What Is Wiper Malware and Is It Worse Than Ransomware?
- by Justice Levine
Ransomware attacks are considered one of the worst types of cyberattacks because of the severity of the damage they cause. With regular ransomware, there is at least the possibility of retrieving compromised files in many cases.
Deployments of wiper malware rose in 2022, revealing the evolution of more destructive and sophisticated attacks. Unfortunately, compared to wiper malware, the sole purpose is to cause destruction and damage and not to steal data or money. This article will discuss the differences between the attacks, and how your business can prepare for an attack.
What Is Wiper Malware?
Wiper malware, sometimes referred to as pseudo ransomware or wiperware, is similar to ransomware in that both attacks involve making files and data inaccessible to the victim. However, unlike ransomware, wiper malware typically aims for destruction or to cause permanent loss. Wiper malware is usually not motivated by financial gain, experts actually believe that it is mainly used by threat actors as a way to cover their tracks after exfiltrating information from a network or to simply wreak havoc.
Wiper malware attacks date back to the Middle East in 2012 and later to South Korea in 2013, however it wasn’t until 2014 that several companies were paralyzed by it. The first US company to be attacked was Sony Pictures Entertainment in 2014 along with several other malware attacks that targeted the country, prompting the FBI to issue an emergency flash alert.
Some infamous examples of wiper malware attacks include:
- Shamoon, 2012: Used to attack Saudi Aramco and Qatar's RasGas oil companies.
- Dark Seoul, 2013: Attacked South Korean media and financial companies.
- Shamoon, 2016: Returned to again attack Saud Arabian organizations.
- NotPetya, 2017: Originally targeted Ukrainian organizations, but due to its self-propagation capability, it became the most devastating malware to date.
- Olympic Destroyer, 2018: Attack targeted against the Winter Olympics in South Korea.
- Ordinypt/GermanWiper, 2019: Targeted German organizations with phishing emails in German.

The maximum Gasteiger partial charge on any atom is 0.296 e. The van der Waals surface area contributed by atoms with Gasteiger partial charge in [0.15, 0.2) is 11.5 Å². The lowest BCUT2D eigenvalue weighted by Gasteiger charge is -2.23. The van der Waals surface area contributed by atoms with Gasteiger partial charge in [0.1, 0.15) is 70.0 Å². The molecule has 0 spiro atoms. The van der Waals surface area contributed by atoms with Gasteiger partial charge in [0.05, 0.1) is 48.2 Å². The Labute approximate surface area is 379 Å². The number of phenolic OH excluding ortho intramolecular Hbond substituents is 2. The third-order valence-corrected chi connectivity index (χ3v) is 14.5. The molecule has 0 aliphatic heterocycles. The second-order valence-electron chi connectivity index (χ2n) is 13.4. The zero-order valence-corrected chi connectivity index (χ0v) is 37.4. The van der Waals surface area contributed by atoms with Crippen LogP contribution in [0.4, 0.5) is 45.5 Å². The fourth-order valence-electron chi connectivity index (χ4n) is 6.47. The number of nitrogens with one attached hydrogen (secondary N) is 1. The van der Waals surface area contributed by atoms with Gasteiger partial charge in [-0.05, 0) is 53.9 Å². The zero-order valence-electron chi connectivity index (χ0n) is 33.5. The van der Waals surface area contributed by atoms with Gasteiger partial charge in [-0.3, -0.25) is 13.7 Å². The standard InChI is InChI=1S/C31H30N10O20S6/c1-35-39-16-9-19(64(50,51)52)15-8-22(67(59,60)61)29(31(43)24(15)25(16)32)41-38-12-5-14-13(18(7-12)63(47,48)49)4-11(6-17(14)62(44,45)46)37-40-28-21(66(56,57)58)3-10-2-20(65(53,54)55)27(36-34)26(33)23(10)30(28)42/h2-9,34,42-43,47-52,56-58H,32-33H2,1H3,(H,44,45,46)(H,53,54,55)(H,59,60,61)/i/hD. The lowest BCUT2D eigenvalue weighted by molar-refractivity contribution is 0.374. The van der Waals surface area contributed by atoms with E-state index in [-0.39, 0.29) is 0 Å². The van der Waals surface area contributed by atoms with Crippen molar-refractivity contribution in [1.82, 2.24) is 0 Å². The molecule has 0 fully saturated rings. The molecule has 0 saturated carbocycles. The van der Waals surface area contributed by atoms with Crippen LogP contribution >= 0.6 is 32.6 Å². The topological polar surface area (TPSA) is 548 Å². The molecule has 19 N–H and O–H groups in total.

- Dustman, 2019: Iranian state-sponsored threat actors attacked Bapco, Bahrain's national oil company.
- ZeroCleare, 2020: Attacked energy companies in the Middle East.
- WhisperKill, 2022: Attacked Ukrainian organizations in the Ukraine-Russia war.
- WhisperGate, 2022: Attacked Ukrainian organizations in the Ukraine-Russia war.
- HermeticWiper, 2022: Attacked Ukrainian organizations in the Ukraine-Russia war.
- IsaacWiper, 2022: Attacked Ukrainian organizations in the Ukraine-Russia war.
- CaddyWiper, 2022: Attacked Ukrainian organizations in the Ukraine-Russia war.
- DoupleZero, 2022: Attacked Ukrainian organizations in the Ukraine-Russia war.
- AcidRain, 2022: Attacked Viasat's KA-SAT satellite service provider.
As shown above, there was a surge of wipers deployed in the first half of 2022 in parallel with the Russia-Ukraine war when statistics show there was one attack per year on average. Experts have found that wiper malware variants being used in the conflict between Russia and Ukraine are likely so that attackers can keep their access inside the targeted organization while still disrupting organizations.
The Difference Between Wiper Malware and Ransomware And How To Protect Against Attacks
The difference between wiper malware and ransomware is its motive, as they both use the same mechanisms to download and deploy their functionality against hosts. Wiperware is essentially ransomware that masquerades as such when performing a campaign against a specific target. Ransomware often has an element of “customer service” to enable payments and recovery of data. On the other hand, pseudo-ransomware attackers formulate their attacks for maximum data destruction, rather than encrypting as much data as possible while still having access to future decryption.
Organizations can protect themselves against pseudo-ransomware the same way they can with traditional ransomware - by understanding their attack surface and implementing a strategy that relies upon defense in depth. Just like other modern attacks, wiperware must infiltrate the device, and exploit and run its own process to wipe the machine.
The consequences of a successful attack can be extreme. Luckily there are things you can do to protect your business and customers. Some best practices to keep your business secure include:
- Implement multi-factor authentication (MFA): MFA is a type of security technology that requires multiple pieces of authentication to confirm a user’s identity for logins and other transactions. MFA works by combining the user’s credentials to confirm the user logging into the account is the owner.
- Back up your systems and data: backing up your systems and data can provide you with a failsafe after an attack and can even help you avoid having to pay a ransom.
- Segregate networks: both you and your customers should segment networks and systems as much as possible. One example of this is to never use admin credentials across multiple customers or systems.